North Korean missile Hwasong-10 (also known as BM-25 and Musudan)
In two articles published online this week, Moscow analyst Aleksandr Nemets details the evidence many have assembled showing that Moscow is heavily involved in both the rocket program of North Korea and Pyongyang’s “aggressive plans” to use it against other countries (see “Зато они ‘делают’ ракеты” and “Системный подход“).
It is absolutely essential, he says, that South Korea, Japan and the United States understand that everything that is now brewing in the region is what Moscow or more precisely Putin wants” and not some rogue action by Kim Jong Un as many imagine.
In the first of these articles, Nemets traces the history of Russian deliveries of missiles to North Korea in recent decades and the ways in which, apparently with some Russian assistance, Pyongyang has modified them, and then offers three main conclusions:
First of all, he says, “the development of the relatively primitive ballistic rocket Hwasong-10, one that corresponds to the level of Soviet rockets of the 1960s, from the beginning in 1992 until the series of tests in 2016, lasted 24 years.” What the North Koreans came up with was “a copy of the Soviet R-27 rocket.”
In some ways, it was not even as good, but it is important to note that the Hwasong-10 does not contain anything original,” a pattern that speaks to ‘the low scientific-technical potential of North Korea,” Nemets argues.
Second, he continues, “even this primitive result would have been impossible without very intensive Russian assistance, especially in 2015-2016. Why did Moscow feel compelled to provide this? Obviously not for money … Beyond any doubt, Moscow’s goal was the infliction of maximum harm on America.”
And third, “the Hwasong-12 ballistic rocket, which was successfully tested in May 2017 and which has a range of more than 4000 kilometers and is capable of striking Guam and Alaska, is a much-improved version of the Hwasong-10, although it is based fundamentally on the very same technologies.”
Taken together, Nemets says, all this shows that “it is absolutely excluded that the weak industrial and scientific-technical system of North Korea could have created the Hwasong-12 in any case so quickly. If the Russian share in the Hwasong-10 was conditionally more than 80 percent, then in the case of the Hwasong-12, it approached 100 percent.”
“it is absolutely excluded that the weak industrial and scientific-technical system of North Korea could have created the Hwasong-12 in any case so quickly. If the Russian share in the Hwasong-10 was conditionally more than 80 percent, then in the case of the Hwasong-12, it approached 100 percent.”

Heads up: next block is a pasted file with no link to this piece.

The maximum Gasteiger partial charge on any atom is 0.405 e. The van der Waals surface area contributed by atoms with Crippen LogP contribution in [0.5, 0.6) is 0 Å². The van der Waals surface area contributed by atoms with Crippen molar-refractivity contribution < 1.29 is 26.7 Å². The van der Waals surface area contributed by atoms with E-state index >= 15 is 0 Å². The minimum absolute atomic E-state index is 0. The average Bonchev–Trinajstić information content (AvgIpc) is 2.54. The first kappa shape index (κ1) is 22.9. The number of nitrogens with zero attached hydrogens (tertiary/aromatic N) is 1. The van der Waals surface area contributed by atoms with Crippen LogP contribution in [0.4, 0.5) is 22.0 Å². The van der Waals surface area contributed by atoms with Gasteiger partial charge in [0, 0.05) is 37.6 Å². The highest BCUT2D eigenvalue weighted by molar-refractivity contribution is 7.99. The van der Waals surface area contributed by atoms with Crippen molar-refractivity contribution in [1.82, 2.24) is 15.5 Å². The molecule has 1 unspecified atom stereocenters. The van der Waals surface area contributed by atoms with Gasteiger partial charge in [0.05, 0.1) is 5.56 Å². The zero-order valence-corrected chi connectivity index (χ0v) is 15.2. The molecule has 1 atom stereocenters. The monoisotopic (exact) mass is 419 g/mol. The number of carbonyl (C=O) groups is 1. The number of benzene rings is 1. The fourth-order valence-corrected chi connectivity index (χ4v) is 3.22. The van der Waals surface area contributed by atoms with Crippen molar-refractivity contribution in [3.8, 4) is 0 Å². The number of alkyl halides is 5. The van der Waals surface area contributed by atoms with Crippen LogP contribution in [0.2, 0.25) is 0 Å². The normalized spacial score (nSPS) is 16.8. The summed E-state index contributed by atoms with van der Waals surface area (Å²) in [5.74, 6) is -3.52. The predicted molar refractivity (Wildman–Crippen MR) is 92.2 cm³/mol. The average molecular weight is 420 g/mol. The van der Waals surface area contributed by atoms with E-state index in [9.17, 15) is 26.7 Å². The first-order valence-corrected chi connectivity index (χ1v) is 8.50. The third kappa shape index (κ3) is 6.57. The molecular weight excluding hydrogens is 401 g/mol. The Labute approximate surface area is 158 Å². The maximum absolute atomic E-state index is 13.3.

In the second article, the Moscow analyst broadens his focus in order to suggest that the timing of North Korea’s actions, its missile launches and threats in particular, reflects less a Pyongyang calendar than a Moscow one intended by Putin to do maximum harm to the United States.
Nemets argues that the North Korean actions happened precisely as Russian-American relations were deteriorating, when Moscow’s expectations for a new deal with Donald Trump were replaced by a recognition that Washington was going to take a hard line against Russia for its interference in American elections and its aggression in Ukraine.
Ukrainian officials have pointed to these links, but their words have been dismissed by many who believe that Kyiv is simply trying to blacken Russia’s reputation (and respond to Moscow’s claims that North Korea’s missiles came from Ukrainian factories) in order to win more support from the West, the Moscow analyst suggests.
But now a Russian official has implicitly made the connection between Moscow’s intentions and Pyongyang’s actions, Nemets says. Sergey Ryabkov, Russia’s representative to the United Nations, said that “the government of the Russian federation had been forced to react to the additional dislocation of (powerful) American THAAD complexes in South Korea and Japan that are capable of intercepting ballistic rockets.”
“the government of the Russian federation had been forced to react to the additional dislocation of (powerful) American THAAD complexes in South Korea and Japan that are capable of intercepting ballistic rockets.”
Put in more normal language, the Moscow analyst says, this shows that “Moscow, infuriated by the fact that [North Korea’s] neighbors don’t approve [Pyongyang’s] nuclear and thermonuclear tests and the launch of rockets flying over the territory of Japan, was simply forced to do something.”
- ‘Kim Jong Un guarded by former KGB officers’ and other neglected Russian stories
- Russian pranksters “interrogate” Ukrainian missile plant director, find no North Korean trace
- “Unprofessional slander.” Ukrainian rocket experts slam NYT accusations of North Korean leak
- North Korean missiles and Ukraine
- Problems with the NYT article on Ukrainian rocket engines in North Korea – a detailed analysis
- Korean crisis seen opening a way for new Trump-Putin rapprochement
- Russia joins Iran and North Korea on US ‘axis of evil’ list, Kommersant says
- Russia supplying North Korea with ever more coal and oil, Moscow business paper says
- Russia opens shipping route between Vladivostok and North Korea
Tags: international, missiles, North Korea, North Korean missiles, Putin, Putin regime, Putin's confrontation with the West, Russia, Russia-North Korea military technology transfer, Russia-North Korea relations, Russian missiles